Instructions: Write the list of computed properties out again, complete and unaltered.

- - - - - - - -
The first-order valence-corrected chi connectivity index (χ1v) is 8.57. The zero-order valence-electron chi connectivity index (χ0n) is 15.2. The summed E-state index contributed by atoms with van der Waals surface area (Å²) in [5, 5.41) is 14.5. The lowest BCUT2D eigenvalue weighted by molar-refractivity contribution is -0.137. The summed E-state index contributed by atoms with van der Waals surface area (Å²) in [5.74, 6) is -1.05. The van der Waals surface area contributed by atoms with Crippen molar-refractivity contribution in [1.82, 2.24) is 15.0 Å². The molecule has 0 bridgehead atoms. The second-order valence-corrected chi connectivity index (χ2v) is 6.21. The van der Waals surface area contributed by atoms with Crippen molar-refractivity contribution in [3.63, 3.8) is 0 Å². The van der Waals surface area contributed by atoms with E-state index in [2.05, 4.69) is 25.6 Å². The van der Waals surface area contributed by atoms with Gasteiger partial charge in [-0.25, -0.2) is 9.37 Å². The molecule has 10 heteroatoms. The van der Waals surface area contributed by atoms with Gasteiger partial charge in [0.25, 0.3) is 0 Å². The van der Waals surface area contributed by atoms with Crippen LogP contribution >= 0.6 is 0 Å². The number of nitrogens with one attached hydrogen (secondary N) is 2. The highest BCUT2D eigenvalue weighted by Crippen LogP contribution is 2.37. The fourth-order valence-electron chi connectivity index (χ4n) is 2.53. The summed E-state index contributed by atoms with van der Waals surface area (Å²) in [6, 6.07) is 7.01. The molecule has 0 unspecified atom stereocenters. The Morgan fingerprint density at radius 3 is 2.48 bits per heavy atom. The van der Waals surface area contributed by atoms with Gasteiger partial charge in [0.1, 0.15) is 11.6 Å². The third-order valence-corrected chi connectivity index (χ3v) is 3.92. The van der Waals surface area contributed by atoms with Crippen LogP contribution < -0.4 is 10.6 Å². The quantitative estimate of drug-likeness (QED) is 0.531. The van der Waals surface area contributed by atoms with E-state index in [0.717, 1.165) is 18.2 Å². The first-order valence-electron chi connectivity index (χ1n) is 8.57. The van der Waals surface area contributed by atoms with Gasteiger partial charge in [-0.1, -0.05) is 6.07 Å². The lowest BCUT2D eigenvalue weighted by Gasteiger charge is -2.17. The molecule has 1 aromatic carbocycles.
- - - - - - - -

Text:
The first-order valence-corrected chi connectivity index (χ1v) is 8.57. The zero-order valence-electron chi connectivity index (χ0n) is 15.2. The summed E-state index contributed by atoms with van der Waals surface area (Å²) in [5, 5.41) is 14.5. The lowest BCUT2D eigenvalue weighted by molar-refractivity contribution is -0.137. The summed E-state index contributed by atoms with van der Waals surface area (Å²) in [5.74, 6) is -1.05. The van der Waals surface area contributed by atoms with Crippen molar-refractivity contribution in [1.82, 2.24) is 15.0 Å². The molecule has 0 bridgehead atoms. The second-order valence-corrected chi connectivity index (χ2v) is 6.21. The van der Waals surface area contributed by atoms with Crippen molar-refractivity contribution in [3.63, 3.8) is 0 Å². The van der Waals surface area contributed by atoms with E-state index in [2.05, 4.69) is 25.6 Å². The van der Waals surface area contributed by atoms with Gasteiger partial charge in [-0.25, -0.2) is 9.37 Å². The molecule has 10 heteroatoms. The van der Waals surface area contributed by atoms with Gasteiger partial charge in [0.25, 0.3) is 0 Å². The van der Waals surface area contributed by atoms with Crippen LogP contribution >= 0.6 is 0 Å². The number of nitrogens with one attached hydrogen (secondary N) is 2. The highest BCUT2D eigenvalue weighted by Crippen LogP contribution is 2.37. The fourth-order valence-electron chi connectivity index (χ4n) is 2.53. The summed E-state index contributed by atoms with van der Waals surface area (Å²) in [6, 6.07) is 7.01. The molecule has 0 unspecified atom stereocenters. The Morgan fingerprint density at radius 3 is 2.48 bits per heavy atom. The van der Waals surface area contributed by atoms with Gasteiger partial charge in [0.1, 0.15) is 11.6 Å². The third-order valence-corrected chi connectivity index (χ3v) is 3.92. The van der Waals surface area contributed by atoms with Crippen LogP contribution < -0.4 is 10.6 Å². The quantitative estimate of drug-likeness (QED) is 0.531. The van der Waals surface area contributed by atoms with E-state index in [0.717, 1.165) is 18.2 Å². The first-order valence-electron chi connectivity index (χ1n) is 8.57. The van der Waals surface area contributed by atoms with Gasteiger partial charge in [-0.1, -0.05) is 6.07 Å². The lowest BCUT2D eigenvalue weighted by Gasteiger charge is -2.17. The molecule has 1 aromatic carbocycles.